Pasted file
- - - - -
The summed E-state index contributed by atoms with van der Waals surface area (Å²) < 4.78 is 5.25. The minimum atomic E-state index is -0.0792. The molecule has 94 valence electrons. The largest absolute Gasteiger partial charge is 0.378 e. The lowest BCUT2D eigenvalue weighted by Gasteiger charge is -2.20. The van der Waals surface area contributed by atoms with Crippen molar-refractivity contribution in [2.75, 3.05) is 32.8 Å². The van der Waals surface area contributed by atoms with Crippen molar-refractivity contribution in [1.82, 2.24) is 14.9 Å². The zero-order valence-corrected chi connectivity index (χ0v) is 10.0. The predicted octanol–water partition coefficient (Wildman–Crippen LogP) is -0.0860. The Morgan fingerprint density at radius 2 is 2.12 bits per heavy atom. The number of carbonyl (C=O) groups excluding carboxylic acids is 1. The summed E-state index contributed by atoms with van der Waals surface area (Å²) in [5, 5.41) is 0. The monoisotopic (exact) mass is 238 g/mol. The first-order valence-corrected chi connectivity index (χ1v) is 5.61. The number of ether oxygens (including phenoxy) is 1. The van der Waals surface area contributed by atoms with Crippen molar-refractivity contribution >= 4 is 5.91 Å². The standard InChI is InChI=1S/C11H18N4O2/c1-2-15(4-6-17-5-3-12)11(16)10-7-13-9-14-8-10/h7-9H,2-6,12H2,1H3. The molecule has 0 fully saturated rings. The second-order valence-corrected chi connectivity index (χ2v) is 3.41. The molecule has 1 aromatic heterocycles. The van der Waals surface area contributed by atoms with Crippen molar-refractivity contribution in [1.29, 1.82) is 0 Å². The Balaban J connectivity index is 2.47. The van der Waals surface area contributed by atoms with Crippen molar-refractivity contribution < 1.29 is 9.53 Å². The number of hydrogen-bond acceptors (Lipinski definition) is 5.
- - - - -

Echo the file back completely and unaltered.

The summed E-state index contributed by atoms with van der Waals surface area (Å²) < 4.78 is 5.25. The minimum atomic E-state index is -0.0792. The molecule has 94 valence electrons. The largest absolute Gasteiger partial charge is 0.378 e. The lowest BCUT2D eigenvalue weighted by Gasteiger charge is -2.20. The van der Waals surface area contributed by atoms with Crippen molar-refractivity contribution in [2.75, 3.05) is 32.8 Å². The van der Waals surface area contributed by atoms with Crippen molar-refractivity contribution in [1.82, 2.24) is 14.9 Å². The zero-order valence-corrected chi connectivity index (χ0v) is 10.0. The predicted octanol–water partition coefficient (Wildman–Crippen LogP) is -0.0860. The Morgan fingerprint density at radius 2 is 2.12 bits per heavy atom. The number of carbonyl (C=O) groups excluding carboxylic acids is 1. The summed E-state index contributed by atoms with van der Waals surface area (Å²) in [5, 5.41) is 0. The monoisotopic (exact) mass is 238 g/mol. The first-order valence-corrected chi connectivity index (χ1v) is 5.61. The number of ether oxygens (including phenoxy) is 1. The van der Waals surface area contributed by atoms with Crippen molar-refractivity contribution >= 4 is 5.91 Å². The standard InChI is InChI=1S/C11H18N4O2/c1-2-15(4-6-17-5-3-12)11(16)10-7-13-9-14-8-10/h7-9H,2-6,12H2,1H3. The molecule has 0 fully saturated rings. The second-order valence-corrected chi connectivity index (χ2v) is 3.41. The molecule has 1 aromatic heterocycles. The van der Waals surface area contributed by atoms with Crippen molar-refractivity contribution in [1.29, 1.82) is 0 Å². The Balaban J connectivity index is 2.47. The van der Waals surface area contributed by atoms with Crippen molar-refractivity contribution < 1.29 is 9.53 Å². The number of hydrogen-bond acceptors (Lipinski definition) is 5.